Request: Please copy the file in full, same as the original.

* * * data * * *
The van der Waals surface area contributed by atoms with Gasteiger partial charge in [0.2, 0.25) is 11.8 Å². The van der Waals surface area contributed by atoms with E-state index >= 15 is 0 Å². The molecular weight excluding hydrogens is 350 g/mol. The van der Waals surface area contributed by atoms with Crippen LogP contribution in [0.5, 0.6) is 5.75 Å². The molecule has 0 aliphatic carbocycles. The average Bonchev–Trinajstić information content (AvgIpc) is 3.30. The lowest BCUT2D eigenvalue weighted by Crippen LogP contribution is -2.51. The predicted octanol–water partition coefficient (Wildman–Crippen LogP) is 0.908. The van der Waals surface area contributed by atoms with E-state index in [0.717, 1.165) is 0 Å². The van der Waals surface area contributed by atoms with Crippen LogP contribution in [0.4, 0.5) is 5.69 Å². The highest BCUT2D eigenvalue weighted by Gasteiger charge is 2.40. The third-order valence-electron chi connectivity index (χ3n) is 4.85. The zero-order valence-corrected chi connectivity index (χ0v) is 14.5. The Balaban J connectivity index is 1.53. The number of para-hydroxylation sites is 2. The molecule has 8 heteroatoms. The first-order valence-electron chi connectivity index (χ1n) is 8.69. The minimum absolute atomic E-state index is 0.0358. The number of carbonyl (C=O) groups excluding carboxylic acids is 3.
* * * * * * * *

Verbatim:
The van der Waals surface area contributed by atoms with Gasteiger partial charge in [0.2, 0.25) is 11.8 Å². The van der Waals surface area contributed by atoms with E-state index >= 15 is 0 Å². The molecular weight excluding hydrogens is 350 g/mol. The van der Waals surface area contributed by atoms with Crippen LogP contribution in [0.5, 0.6) is 5.75 Å². The molecule has 0 aliphatic carbocycles. The average Bonchev–Trinajstić information content (AvgIpc) is 3.30. The lowest BCUT2D eigenvalue weighted by Crippen LogP contribution is -2.51. The predicted octanol–water partition coefficient (Wildman–Crippen LogP) is 0.908. The van der Waals surface area contributed by atoms with E-state index in [0.717, 1.165) is 0 Å². The van der Waals surface area contributed by atoms with Crippen LogP contribution in [0.4, 0.5) is 5.69 Å². The highest BCUT2D eigenvalue weighted by Gasteiger charge is 2.40. The third-order valence-electron chi connectivity index (χ3n) is 4.85. The zero-order valence-corrected chi connectivity index (χ0v) is 14.5. The Balaban J connectivity index is 1.53. The number of para-hydroxylation sites is 2. The molecule has 8 heteroatoms. The first-order valence-electron chi connectivity index (χ1n) is 8.69. The minimum absolute atomic E-state index is 0.0358. The number of carbonyl (C=O) groups excluding carboxylic acids is 3.